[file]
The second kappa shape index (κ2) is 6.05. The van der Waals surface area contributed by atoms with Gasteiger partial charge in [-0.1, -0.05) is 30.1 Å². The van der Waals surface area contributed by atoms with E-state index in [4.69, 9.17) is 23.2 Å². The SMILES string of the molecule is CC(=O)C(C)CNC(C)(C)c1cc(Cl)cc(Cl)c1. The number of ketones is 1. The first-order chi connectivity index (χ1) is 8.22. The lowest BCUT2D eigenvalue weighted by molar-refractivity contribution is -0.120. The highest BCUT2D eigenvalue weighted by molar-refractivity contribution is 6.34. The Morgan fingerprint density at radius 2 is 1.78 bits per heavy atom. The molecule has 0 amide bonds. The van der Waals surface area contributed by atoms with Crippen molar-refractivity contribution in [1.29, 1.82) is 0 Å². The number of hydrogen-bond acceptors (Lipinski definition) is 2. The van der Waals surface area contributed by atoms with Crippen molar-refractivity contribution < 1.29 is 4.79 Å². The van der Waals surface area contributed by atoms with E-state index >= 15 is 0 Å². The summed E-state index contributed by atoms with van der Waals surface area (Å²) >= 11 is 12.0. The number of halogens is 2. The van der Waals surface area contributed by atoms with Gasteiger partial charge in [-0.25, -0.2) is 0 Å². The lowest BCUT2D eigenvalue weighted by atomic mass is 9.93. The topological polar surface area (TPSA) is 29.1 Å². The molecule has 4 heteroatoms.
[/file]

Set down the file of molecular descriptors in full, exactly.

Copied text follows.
The second kappa shape index (κ2) is 6.05. The van der Waals surface area contributed by atoms with Gasteiger partial charge in [-0.1, -0.05) is 30.1 Å². The van der Waals surface area contributed by atoms with E-state index in [4.69, 9.17) is 23.2 Å². The SMILES string of the molecule is CC(=O)C(C)CNC(C)(C)c1cc(Cl)cc(Cl)c1. The number of ketones is 1. The first-order chi connectivity index (χ1) is 8.22. The lowest BCUT2D eigenvalue weighted by molar-refractivity contribution is -0.120. The highest BCUT2D eigenvalue weighted by molar-refractivity contribution is 6.34. The Morgan fingerprint density at radius 2 is 1.78 bits per heavy atom. The molecule has 0 amide bonds. The van der Waals surface area contributed by atoms with Crippen molar-refractivity contribution in [1.29, 1.82) is 0 Å². The number of hydrogen-bond acceptors (Lipinski definition) is 2. The van der Waals surface area contributed by atoms with Crippen molar-refractivity contribution < 1.29 is 4.79 Å². The van der Waals surface area contributed by atoms with E-state index >= 15 is 0 Å². The summed E-state index contributed by atoms with van der Waals surface area (Å²) >= 11 is 12.0. The number of halogens is 2. The van der Waals surface area contributed by atoms with Gasteiger partial charge in [-0.25, -0.2) is 0 Å². The lowest BCUT2D eigenvalue weighted by atomic mass is 9.93. The topological polar surface area (TPSA) is 29.1 Å². The molecule has 4 heteroatoms.